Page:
You gotta love a book about the first decade of the new millennium with a picture of an iPhone with a busted screen on the cover. The cell sits on what appears to be a bar, club, or pub counter. Looking around the Starbucks where I am writing this, all I see are people phubbing, which is a neologism for snubbing the people you are ostensibly with to stare at your PDA (Personal Data Assistant). We are all so bored with reality that we crave–nay–are hopelessly addicted to–such devices.
First time author Ben Masters tells a timeless tale of his Rite of Passage through the Ivy Halls of Oxford, where he was a Literature Major. So, it is a student novel, like Norwegian Wood, Portrait of the Artist as a Young Man, or Catcher in the Rye, but it is also about a writer finding his voice, as well as sorting out the dirty laundry of his messy romances.
It is great fun to read a book wherein Ben masters (been dying to use that pun since I first set eyes on the book) the art of writing an update of this hoary old tale, flashy and trashy on the surface, but whose glittery veneer masks a solid inner substance. The blurb compared this kind of writing to Martin Amis, who I confess, I have not read, but who I intend to add to my summer reading list post haste.
With all the British slang, at times I thought it was in Nadsat, but I could suss out the meaning by the context, most of the time. Wondering about a website called Mugshot, which I googled and couldn’t find but surmise that it was actually Facebook they were talking about. All the mugshot dot com sites I found were actual mugshots.
To summarize, Eliot Lamb is a bright public school student who gets into Oxford. His girlfriend, Lucy, loves him, and he loves her, but she has zero interest or aptitude for Literature. He is drawn to Ella, who belongs with him, if only because of the alliteration of their names (Ella & Eliot) and their shared love of the same books, music, and films. He is drawn to Ella, but so is his best mate, Jack, posh Terrance Terrance, Professor Dylan, and so it seems all the males (and some of the females) of Oxford. And after their fling, he has a lot of ‘splaining to do with Lucy, much of it done via texting.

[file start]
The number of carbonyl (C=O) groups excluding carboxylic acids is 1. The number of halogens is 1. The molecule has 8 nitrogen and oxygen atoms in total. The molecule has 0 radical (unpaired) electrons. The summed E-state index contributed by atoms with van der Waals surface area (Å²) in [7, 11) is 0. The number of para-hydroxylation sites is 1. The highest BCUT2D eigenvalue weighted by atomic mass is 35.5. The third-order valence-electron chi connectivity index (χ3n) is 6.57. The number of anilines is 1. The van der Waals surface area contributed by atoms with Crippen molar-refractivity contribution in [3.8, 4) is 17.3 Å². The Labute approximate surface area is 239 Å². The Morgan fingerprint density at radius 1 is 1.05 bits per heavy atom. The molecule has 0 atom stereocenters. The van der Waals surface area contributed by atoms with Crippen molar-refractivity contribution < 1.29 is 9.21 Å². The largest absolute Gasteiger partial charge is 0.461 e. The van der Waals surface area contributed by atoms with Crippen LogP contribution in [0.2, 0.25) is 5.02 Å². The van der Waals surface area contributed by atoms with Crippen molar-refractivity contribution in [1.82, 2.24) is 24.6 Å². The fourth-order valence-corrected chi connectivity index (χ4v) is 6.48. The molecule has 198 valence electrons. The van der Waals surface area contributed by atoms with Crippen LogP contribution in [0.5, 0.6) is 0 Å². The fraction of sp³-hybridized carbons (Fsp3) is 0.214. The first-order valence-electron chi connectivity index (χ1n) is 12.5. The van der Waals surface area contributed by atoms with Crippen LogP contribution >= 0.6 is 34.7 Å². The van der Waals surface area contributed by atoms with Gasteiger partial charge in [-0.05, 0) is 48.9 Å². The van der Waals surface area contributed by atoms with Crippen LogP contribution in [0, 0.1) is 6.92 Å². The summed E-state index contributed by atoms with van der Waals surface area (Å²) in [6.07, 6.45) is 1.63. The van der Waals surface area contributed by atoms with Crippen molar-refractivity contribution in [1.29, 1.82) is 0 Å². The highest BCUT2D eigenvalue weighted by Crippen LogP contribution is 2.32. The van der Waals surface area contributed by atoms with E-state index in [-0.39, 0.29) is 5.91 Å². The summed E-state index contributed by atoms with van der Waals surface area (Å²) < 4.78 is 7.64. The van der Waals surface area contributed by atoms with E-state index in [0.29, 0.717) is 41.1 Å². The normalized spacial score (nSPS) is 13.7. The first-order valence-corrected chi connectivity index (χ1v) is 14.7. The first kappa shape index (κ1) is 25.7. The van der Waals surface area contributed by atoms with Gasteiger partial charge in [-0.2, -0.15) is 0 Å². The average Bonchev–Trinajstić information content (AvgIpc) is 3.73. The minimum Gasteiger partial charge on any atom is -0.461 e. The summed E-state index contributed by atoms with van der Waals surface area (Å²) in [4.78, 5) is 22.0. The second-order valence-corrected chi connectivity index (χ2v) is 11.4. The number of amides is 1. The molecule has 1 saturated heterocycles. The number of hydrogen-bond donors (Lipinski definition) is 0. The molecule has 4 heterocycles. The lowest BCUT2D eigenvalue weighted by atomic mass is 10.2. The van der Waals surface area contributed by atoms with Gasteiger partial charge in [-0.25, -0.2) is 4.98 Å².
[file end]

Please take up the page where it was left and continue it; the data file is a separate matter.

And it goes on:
Along the way there is a lot of student drinking binges and bacchanals, and tutorials on such rakes, scribblers, and libertines as John Wilmot (2nd Earl of Rochester), Anthony Burgess, John Keats, William Shakespeare, William Wordsworth, Oscar Wilde, John Updike, Charles Dickens, Jean Baudrillard, T. S. Eliot, James Joyce, Christopher Marlowe, Thomas Hardy, Mathew Arnold, Allen Ginsberg, John Milton, J. D. Salinger, H. G. Wells, Samuel Taylor Coleridge, E. M. Forster, W. H. Auden, Margaret Atwood, Georg Wilhelm Fredrich Hegel, and Andrew Marvel.
One thing bugged me, though: With all this texting, sexting, and shmexting, why isn’t Ben Masters on Twitter?